The aim is to complete the strategy by the end of the year, food and farming minister George Eustice told delegates at the British Meat Processors Association (BMPA) conference in London. “There are things government needs to do and there are things that the food industry needs to do as well,” said Eustice.
Improving skills within the sector and more widespread adoption of technology to improve competitiveness would be central to the plans, he said. The government also wanted to open up more export markets for food and drink, he added.
Explaining the government’s priorities for action over this parliament, Eustice recognised the importance of food manufacture to the UK. According to government figures, the agrifood sector last year employed about 3.8M people (13% of national employment) and contributed £103bn to the economy, with £18.8bn of exports.
Burden of inspections
However, he remarked that one of the biggest constraints on food businesses to emerge from Professor Chris Elliott’s report into the 2013 horsemeat scandal was the burden of inspections on them both by retailers and officials.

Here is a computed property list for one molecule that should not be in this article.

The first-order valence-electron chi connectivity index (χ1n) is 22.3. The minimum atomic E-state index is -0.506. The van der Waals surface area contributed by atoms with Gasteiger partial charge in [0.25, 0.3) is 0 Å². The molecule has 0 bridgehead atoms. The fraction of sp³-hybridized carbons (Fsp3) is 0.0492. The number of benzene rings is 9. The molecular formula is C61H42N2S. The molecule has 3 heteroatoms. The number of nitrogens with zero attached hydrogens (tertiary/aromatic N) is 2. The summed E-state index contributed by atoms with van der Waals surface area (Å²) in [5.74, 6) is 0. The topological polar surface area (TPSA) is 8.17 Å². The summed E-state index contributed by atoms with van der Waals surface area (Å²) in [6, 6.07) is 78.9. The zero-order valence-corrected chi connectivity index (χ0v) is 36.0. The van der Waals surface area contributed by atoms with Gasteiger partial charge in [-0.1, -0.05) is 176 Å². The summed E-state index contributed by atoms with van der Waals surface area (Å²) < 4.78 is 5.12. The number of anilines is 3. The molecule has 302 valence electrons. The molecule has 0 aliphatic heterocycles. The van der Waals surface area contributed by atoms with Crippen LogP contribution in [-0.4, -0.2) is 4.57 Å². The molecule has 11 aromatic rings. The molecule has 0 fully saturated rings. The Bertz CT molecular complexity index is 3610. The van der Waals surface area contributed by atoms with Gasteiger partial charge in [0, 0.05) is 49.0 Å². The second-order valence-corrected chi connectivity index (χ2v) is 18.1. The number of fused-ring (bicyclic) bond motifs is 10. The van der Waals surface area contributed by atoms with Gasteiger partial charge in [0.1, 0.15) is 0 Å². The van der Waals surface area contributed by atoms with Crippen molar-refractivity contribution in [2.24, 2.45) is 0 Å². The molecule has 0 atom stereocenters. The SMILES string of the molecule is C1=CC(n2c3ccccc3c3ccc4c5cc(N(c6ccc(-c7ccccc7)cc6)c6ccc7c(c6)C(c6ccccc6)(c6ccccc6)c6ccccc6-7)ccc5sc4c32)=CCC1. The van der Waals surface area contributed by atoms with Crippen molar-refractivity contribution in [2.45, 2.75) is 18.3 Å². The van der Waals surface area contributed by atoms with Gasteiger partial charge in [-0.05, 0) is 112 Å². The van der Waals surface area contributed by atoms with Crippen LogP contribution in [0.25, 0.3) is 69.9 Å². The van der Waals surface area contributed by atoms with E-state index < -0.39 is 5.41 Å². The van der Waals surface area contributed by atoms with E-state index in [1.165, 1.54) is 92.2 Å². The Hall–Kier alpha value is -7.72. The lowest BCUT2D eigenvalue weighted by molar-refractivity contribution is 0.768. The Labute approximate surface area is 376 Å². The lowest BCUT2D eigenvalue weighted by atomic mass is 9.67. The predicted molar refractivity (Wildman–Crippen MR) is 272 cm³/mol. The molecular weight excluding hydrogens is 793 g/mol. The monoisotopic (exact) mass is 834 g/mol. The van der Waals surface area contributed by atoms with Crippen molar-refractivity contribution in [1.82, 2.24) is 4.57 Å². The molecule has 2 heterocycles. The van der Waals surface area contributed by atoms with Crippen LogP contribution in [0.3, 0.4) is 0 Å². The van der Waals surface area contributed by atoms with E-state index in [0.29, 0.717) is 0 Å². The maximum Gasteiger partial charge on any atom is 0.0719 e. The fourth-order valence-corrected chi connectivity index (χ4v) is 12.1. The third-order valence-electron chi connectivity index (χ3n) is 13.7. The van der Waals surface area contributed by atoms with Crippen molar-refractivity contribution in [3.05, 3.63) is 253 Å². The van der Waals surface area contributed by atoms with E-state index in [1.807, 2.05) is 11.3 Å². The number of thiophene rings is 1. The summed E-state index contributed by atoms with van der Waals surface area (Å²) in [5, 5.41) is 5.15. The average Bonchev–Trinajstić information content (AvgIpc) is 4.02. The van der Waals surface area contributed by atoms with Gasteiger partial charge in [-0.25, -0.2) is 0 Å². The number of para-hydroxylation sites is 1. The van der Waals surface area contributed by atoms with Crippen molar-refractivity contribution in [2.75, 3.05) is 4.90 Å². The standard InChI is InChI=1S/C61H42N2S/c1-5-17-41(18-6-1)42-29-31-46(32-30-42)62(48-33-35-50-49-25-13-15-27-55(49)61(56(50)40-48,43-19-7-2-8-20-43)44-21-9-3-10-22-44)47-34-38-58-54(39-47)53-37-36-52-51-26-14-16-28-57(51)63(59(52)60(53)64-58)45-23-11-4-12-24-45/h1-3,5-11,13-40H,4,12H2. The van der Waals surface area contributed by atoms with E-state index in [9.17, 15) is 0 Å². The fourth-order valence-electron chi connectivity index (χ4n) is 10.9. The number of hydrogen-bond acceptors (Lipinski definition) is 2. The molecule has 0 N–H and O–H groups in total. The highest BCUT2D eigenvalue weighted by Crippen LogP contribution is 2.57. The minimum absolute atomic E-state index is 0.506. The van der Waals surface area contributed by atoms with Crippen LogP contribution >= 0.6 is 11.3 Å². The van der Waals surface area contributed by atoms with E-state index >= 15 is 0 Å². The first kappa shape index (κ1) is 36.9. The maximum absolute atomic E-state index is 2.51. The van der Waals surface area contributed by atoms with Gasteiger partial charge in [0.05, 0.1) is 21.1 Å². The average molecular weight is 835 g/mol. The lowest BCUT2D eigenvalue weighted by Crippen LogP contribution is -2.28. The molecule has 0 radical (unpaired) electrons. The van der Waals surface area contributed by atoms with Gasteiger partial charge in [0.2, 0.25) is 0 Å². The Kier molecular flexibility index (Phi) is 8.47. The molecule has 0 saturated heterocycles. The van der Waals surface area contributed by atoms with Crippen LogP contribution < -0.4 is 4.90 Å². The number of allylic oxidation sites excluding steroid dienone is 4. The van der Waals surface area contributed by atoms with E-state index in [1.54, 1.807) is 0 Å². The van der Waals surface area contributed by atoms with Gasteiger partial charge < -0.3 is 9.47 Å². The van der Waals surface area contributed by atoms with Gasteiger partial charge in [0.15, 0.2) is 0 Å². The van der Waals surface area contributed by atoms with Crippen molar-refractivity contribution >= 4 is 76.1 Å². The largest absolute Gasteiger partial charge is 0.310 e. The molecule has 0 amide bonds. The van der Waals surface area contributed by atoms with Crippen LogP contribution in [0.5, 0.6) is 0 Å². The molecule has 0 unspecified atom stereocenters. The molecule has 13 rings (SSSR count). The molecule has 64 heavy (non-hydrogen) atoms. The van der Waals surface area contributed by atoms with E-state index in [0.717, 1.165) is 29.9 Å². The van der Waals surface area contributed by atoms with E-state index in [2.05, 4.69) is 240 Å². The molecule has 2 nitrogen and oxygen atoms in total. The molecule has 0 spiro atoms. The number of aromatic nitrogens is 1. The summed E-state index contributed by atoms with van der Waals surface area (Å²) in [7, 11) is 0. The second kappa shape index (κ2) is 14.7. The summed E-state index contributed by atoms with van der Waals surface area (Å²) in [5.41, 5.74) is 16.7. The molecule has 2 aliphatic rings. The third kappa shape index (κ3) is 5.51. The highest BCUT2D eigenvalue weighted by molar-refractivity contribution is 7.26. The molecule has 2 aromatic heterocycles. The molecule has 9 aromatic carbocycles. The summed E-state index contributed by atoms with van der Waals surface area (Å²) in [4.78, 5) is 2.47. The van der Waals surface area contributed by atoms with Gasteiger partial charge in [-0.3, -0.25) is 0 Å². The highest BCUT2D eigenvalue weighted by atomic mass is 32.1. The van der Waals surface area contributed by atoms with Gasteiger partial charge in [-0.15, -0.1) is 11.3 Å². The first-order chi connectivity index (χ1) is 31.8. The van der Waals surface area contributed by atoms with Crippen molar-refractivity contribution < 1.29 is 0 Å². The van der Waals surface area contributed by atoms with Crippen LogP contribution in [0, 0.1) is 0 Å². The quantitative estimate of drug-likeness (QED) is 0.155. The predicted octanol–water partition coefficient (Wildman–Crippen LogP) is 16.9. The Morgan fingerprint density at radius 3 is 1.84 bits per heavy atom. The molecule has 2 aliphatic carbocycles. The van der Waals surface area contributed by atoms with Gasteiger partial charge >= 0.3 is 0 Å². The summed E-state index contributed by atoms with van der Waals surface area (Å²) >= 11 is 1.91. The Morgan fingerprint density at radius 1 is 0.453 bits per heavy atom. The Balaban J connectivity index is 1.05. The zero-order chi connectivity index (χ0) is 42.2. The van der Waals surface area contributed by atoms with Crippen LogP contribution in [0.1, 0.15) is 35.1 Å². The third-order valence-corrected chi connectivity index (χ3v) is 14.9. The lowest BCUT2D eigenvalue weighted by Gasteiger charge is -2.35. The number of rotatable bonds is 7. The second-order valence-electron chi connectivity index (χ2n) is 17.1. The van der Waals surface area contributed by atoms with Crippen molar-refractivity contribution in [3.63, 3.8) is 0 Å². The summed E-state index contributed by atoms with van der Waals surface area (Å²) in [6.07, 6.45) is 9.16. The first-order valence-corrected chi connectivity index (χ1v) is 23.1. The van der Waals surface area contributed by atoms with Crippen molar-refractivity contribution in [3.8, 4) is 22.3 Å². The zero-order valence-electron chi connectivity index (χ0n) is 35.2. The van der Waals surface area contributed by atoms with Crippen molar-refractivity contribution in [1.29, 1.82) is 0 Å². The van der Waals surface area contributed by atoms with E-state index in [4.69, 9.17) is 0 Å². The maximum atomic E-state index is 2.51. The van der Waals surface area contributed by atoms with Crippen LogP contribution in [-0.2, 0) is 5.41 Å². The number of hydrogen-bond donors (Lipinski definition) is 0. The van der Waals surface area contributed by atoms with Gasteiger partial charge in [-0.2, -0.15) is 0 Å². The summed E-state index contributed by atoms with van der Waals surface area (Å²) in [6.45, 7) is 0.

He suggested it might be possible to reduce the number of inspections food businesses are subjected to and make better use of a single accreditation system.
“It is not easy doing that, because the retailers have got their own specific requirements, but it is worth pushing on that,” said Eustice.
At the same event, BMPA president Peter Mitchell expressed regret that so little progress had been made to date on reducing the burden of regulation on processors. He called for more “proportionate” regulation, to enable the UK meat industry to prosper in future.
Meat processors sought a fairer approach to meat inspection charges, ending cross-subsidies, said Mitchell. He also called for faster progress on reforming the discount system “ultimately leading to its abolition and reducing the burden of the FSA’s [Food Standards Agency’s] indirect costs on the industry”.
Further progress was needed in Brussels on EU official meat inspection controls to ensure they were “proportionate and risk-based inspections, that address today’s food hazards”, he added.
Mitchell also expressed concern that, given the EU represented a key market, any exit of the UK following a referendum would be damaging, as meat processors would still have to comply with EU rules in order to trade with it.